There's no denying it: baseball's TV ratings are going down the tubes. Once dubbed as America's past time, the sport is rooted in this country's culture more than anything, but steroid scandals and an often painfully-slow game pace have turned fans off of baseball in recent years.
That's not to say people still don't huddle around the TV for a good ol' fashioned ballgame. Despite its waning popularity, baseball still draws in flocks of distinct fans. Here are the five types of people who still watch these days.
Yeah, every anecdote will begin with "back in my day." And yeah, every half-inning features a bathroom break. But make no mistake about it, watching baseball with elderly fans is a good time.
Baseball was America's prime-time sport up until a decade or two ago, and as a tool of assimilation for early 20th century immigrants, the sport holds a special connotation with older crowds. Ask your grandmother or grandfather about the days of Mantle and DiMaggio, or get an earful about how bleacher seats used to cost just a buck.
Sadly, many of these elderly fans are relegated to watching the Marlins or Rays, with Florida being a hotspot for retirees.
Of course, right as baseball becomes unpopular, hip 20-somethings are looking to take it back.
Unlike football, which rewards brute strength, and basketball, which is dominated by flashy superstar play, success in baseball is pretty eclectic. Hipsters can certainly get behind a scrawny, speedy outfielder more than a 300-pound offensive guard. And nearly every MLB team touts a moustached player or two. Milwaukee's John Axford is about as hip as it gets in professional sports.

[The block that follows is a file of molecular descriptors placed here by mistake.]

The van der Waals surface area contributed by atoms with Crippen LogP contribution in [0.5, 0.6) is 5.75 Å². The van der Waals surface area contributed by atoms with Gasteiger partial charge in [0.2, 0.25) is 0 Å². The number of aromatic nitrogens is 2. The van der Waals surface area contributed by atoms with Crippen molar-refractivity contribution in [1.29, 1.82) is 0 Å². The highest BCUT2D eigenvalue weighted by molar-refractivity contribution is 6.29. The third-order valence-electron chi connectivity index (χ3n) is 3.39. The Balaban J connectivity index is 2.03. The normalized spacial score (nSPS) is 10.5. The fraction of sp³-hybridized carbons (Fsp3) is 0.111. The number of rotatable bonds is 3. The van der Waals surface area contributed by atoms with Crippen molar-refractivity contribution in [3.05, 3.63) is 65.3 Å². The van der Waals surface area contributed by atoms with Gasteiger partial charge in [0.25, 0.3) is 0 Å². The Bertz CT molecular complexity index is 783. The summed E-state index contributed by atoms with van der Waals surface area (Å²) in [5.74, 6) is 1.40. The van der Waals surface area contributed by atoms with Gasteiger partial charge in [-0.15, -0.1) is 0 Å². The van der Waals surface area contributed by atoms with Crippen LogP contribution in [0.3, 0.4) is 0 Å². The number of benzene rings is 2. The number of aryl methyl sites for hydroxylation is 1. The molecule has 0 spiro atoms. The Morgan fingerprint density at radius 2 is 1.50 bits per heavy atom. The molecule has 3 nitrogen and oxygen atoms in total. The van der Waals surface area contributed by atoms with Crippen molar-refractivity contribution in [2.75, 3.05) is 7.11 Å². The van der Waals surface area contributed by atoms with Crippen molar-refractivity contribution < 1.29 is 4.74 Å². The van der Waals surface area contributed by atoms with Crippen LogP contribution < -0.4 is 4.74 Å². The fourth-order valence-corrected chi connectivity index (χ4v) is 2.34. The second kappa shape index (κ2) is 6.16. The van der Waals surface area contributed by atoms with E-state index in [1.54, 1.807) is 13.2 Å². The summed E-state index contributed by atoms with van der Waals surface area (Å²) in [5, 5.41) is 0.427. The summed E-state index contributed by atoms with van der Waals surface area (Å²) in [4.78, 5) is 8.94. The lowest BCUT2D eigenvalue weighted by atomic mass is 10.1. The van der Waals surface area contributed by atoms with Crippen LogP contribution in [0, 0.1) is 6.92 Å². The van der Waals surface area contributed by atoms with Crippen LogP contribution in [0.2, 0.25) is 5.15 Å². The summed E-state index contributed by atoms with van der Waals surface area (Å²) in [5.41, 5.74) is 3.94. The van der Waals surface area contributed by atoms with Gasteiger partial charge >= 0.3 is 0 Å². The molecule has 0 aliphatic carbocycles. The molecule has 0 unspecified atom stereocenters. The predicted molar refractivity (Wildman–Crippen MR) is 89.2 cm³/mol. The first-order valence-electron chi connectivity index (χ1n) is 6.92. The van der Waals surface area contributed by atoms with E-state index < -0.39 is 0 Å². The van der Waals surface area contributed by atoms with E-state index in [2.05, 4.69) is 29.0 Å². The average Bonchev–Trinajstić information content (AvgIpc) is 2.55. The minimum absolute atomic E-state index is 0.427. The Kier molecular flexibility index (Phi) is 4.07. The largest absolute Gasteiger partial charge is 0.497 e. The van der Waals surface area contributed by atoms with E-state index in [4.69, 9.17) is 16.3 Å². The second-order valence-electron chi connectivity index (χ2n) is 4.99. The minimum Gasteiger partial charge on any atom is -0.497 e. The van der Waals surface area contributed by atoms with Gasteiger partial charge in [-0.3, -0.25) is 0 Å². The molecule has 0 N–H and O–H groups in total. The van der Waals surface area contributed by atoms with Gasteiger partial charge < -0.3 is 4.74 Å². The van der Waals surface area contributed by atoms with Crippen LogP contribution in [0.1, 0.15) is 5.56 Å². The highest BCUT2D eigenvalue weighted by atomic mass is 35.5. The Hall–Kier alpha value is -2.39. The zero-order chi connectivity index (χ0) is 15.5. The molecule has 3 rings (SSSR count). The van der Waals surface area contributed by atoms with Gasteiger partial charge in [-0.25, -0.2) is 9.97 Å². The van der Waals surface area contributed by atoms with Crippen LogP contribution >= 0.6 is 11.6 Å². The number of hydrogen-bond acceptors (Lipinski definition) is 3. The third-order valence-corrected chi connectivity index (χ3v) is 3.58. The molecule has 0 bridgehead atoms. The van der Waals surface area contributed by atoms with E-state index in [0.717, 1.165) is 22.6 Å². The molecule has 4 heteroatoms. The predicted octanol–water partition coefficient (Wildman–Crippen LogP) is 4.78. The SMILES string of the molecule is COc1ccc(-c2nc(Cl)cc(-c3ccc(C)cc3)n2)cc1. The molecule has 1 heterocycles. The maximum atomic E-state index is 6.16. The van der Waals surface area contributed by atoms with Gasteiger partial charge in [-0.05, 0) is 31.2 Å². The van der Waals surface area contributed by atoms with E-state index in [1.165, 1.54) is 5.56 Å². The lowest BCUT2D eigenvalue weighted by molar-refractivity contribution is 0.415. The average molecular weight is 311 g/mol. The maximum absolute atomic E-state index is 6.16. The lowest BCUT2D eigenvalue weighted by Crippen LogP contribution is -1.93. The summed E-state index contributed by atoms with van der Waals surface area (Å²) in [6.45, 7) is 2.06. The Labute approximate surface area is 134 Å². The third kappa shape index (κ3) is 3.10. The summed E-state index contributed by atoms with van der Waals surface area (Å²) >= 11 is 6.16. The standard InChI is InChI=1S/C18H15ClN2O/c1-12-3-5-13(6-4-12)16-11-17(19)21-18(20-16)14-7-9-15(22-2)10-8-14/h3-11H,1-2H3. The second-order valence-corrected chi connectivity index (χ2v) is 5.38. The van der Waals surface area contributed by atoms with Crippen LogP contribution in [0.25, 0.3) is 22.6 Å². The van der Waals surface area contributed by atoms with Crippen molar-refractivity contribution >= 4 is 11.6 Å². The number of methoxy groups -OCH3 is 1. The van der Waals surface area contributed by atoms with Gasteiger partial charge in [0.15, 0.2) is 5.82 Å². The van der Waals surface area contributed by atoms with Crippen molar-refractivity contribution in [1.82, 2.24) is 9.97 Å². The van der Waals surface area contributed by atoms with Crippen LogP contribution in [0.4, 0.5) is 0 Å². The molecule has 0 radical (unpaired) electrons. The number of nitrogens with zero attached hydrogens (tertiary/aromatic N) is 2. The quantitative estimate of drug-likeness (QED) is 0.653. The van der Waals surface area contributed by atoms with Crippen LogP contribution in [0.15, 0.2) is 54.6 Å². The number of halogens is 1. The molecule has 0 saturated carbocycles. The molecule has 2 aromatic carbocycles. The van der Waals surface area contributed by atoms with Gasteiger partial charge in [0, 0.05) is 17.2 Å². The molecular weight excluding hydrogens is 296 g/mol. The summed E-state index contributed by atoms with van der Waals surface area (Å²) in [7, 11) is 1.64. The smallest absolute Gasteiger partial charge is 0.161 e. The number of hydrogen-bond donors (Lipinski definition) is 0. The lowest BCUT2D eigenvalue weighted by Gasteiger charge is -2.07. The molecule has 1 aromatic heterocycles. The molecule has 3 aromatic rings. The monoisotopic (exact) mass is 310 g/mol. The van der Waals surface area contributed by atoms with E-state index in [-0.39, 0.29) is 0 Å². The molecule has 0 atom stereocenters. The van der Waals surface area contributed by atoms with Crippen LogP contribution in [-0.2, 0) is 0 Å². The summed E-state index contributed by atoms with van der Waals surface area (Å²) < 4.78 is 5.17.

Football has 16 games per season. Basketball and hockey each play 82. Baseball? Try 162. With each player getting at least four at-bats per game, there are more head-to-head matchups and random statistical intricacies than you can imagine in the Major Leagues.
Statheads and sports junkies love baseball because there's such a trend to it. Unlike other major sports, where it seems like unpredictability is king and upset games run wild, baseball is the easiest to predict and has the most reason to it. Moneyball-type fans and analysts are all over the place, and they can't get enough of baseball.
Everything south of the Mason-Dixon is still known as baseball country. With warm weather and wholesome attitudes, Southerners love a good summer ballgame.
Fans of the Texas Rangers and Atlanta Braves continue to rank among the league's most passionate and rowdy bunches. There's nothing like capping a sweltering summer day with a beer or two by the TV. And because many southern states lack a professional team, broadcast markets constantly overlap, giving fans down there plenty of opportunities to tune in to a game.
Throw away your Sunday traditions or your posters of NBA superstars. Baseball might not have the most viewership anymore, but its fans still cling to century-long traditions and tout levels of loyalty that are unheard of in any other sport.
Because baseball's been around for so long, teams have become engrained in the culture and history of cities. Boston lives and dies for its Red Sox; New York stops moving for a second to catch the Yankees. There's still plenty of fans who stay glued to the TV for all 162 games.
Every team has its fans of Fever Pitch intensity. Even as the game continues to change and the markets start to dwindle, the die-hards will always be around.